Inhibition of specific enzymes, formation of protein complexes, or modification of transcription factors' activity affects either cell state, such as excitability or activity, or even cell fate, by modulating survival, growth, division, etc. Therefore, it can be useful to alter the function of cells in diverse ways for the treatment of many different disease states. Some of the anticancer chemotherapeutics—for example, affect tumor cells by acting on enzymes that are involved in replication or uncoiling of DNA together with activation of various complex molecular signals, which ultimately induces apoptosis (Tacar et al., 2013; Dobbelstein and Moll, 2014). A limitation of this approach is that it is not cell-type-specific, resulting in damage to healthy tissue. The effect on DNA or the enzymes, or their isoforms, which are widely expressed in many cell types implies that chemotherapy also produces undesired effects. Hence, the relative effectiveness of chemotherapeutics should always be considered together with the underlying chemotherapeutic-mediated toxicity. This toxicity may affect both rapidly dividing and postmitotic non-cancer cells, thus leading to substantial side effects (Bagnyukova et al., 2010). The ultimate goal in anticancer drug development is to target only cancer cells, sparing normal cells. Several approaches are currently being used to enhance the effect of anticancer drugs on tumor cells. Some of these strategies are tuned to target cancer-specific cellular machinery. Others, by using polymeric drug carriers, liposomes, and other nanoparticles, enhance the delivery of non-specific chemotherapeutics to the tumor cells by modifying the drug tissue biodistribution (Gabizon et al., 2014). Here, we unveil a different method for the selective targeting of tumor cells. We target otherwise membrane-impermeable hydrophilic chemotherapy agents into cancer cells via the pore of cation non-selective transient receptor potential (TRP) channels, expressed in a differential manner by many types of tumor cells. These channels such as TRPV1, TRPV2, as well as other numerous members of TRP channel family play a critical role in tumorigenesis, tumor vascularization, and the ability of tumor cells to proliferate and migrate (Prevarskaya et al., 2007; Santoni and Farfariello, 2011; Fiorio Pla and Gkika, 2013; Chen et al., 2014). Here, we hypothesized that TRP channels could be utilized as cell-specific “natural” drug delivery system for targeting charged molecules that are cytotoxic or anti-proliferative when inside the cells, but relatively innocuous outside, specifically into cancer cells. Recently, we showed that the pore of the TRPV1 and TRPA1 channels, members of TRP channel family, which are expressed by pain- and itch-related neurons but not by other peripheral neurons, is large enough to allow passage of a charged derivative of lidocaine, QX-314. QX-314 was shown to be ineffective when applied extracellularly but blocks sodium channels and consequently neuronal excitability when it gains access to the inside of cells (Binshtok et al., 2007; Roberson et al., 2011). We have shown that activation of TRPV1 and TRPA1 channels provides a pathway for selective entry of QX-314 into pain-related (nociceptive) neurons and therefore inhibition of pain signals without effecting non-nociceptive sensory and motor neurons (Binshtok et al., 2007; Binshtok et al., 2009a; Binshtok et al., 2009b). We also have demonstrated that this approach is not limited to nociceptive neurons and could be used to selectively block other types of cells that express TRP channels (Roberson et al., 2013). We and others have suggested that this method could also be used for targeted delivery of charged cytotoxic compounds into tumor cells that express large cationic channels (Bean et al., 2007; Santoni and Farfariello, 2011; Nabissi et al., 2013). Here, we tested this hypothesis by targeting mouse hepatocellular carcinoma BNL1 ME cells with a clinically used chemotherapy drug, doxorubicin. Doxorubicin is one of the most commonly used chemotherapeutic drugs for the treatment of hepatocellular carcinoma (HCC (Bruix and Sherman, 2011) and other cancers such as lymphomas, leukemia, breast, lung, ovarian, gastric and thyroid malignancies (Lal et al., 2010). However, due to its relatively high dissociation constant (pKa), doxorubicin resides in part in its protonated, membrane impermeant form even in physiological pH (Webb et al., 2011). Considering that the tumor cell environment is of a lower than normal physiological extracellular pH (Gallagher et al., 2008; Webb et al., 2011), the protonated fraction of doxorubicin in the vicinity of tumor cells is even higher. Hence, its relative membrane impermeability is lower. Therefore, in order to increase the probability of drug permeation into tumor cells, the application of high doses is required when applying the standard therapeutic strategy. The usage of high doses, however, promotes drug off-target side effects.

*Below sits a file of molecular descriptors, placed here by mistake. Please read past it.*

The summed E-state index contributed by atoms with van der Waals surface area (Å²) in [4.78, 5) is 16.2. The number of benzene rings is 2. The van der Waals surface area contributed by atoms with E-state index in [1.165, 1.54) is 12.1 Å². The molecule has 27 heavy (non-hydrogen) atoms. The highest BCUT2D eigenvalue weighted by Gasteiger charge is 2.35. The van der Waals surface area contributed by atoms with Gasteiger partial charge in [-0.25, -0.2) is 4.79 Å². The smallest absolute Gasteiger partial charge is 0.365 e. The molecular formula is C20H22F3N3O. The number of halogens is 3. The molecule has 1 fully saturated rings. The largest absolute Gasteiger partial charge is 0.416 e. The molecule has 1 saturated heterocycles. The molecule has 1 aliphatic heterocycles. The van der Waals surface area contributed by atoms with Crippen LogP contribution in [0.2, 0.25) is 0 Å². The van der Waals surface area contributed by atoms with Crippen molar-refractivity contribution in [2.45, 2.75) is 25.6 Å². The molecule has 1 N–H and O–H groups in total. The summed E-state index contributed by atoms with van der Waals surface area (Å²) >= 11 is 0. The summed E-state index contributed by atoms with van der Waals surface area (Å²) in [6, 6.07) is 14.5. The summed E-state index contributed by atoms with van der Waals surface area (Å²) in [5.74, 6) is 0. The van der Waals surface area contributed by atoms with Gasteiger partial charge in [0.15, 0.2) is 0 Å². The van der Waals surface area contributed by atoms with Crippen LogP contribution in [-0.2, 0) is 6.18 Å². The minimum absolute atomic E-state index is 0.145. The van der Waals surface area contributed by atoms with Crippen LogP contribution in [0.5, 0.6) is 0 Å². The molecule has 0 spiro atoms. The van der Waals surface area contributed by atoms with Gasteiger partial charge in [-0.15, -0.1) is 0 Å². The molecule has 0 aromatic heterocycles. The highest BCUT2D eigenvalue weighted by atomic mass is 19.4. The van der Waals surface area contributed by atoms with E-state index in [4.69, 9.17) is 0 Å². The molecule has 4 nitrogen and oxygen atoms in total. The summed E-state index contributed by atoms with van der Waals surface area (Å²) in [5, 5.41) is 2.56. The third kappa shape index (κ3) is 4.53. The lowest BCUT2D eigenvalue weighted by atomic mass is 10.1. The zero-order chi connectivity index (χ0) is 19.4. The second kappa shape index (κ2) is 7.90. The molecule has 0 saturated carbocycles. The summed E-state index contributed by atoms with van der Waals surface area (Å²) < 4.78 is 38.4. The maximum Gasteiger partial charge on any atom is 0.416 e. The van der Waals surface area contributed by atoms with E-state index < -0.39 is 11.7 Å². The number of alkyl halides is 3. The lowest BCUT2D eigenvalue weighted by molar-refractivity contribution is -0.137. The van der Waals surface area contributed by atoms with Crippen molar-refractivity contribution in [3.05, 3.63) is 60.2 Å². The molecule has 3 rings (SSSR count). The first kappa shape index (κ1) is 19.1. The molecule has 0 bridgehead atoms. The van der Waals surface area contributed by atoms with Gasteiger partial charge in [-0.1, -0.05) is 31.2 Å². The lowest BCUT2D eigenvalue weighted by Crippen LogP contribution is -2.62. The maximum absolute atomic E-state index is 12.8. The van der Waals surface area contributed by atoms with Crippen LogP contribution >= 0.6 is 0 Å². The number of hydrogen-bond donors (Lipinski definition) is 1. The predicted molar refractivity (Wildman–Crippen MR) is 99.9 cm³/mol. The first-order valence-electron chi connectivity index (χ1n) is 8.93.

Here, we show that, differently from non-cancerous liver and heart cells, mouse hepatocellular carcinoma BNL1 ME cells express a large-pore cationic channel receptor, TRPV2. Application of compounds that activates and opens TRPV2 channels facilitates the entry of doxorubicin into BNL1 ME cells, leading to its substantial accumulation within BNL1 ME cells. Moreover, we show that low sub-effective doses of doxorubicin, which do not lead to cell death, become effective and sufficient to cease proliferation and induce cell death of BNL1 ME cells when doxorubicin is co-applied with TRPV2 activators. Such CBD- or 2-APB-mediated facilitated entry will minimize the off-target effect of doxorubicin and therefore will substantially reduce adverse side effects.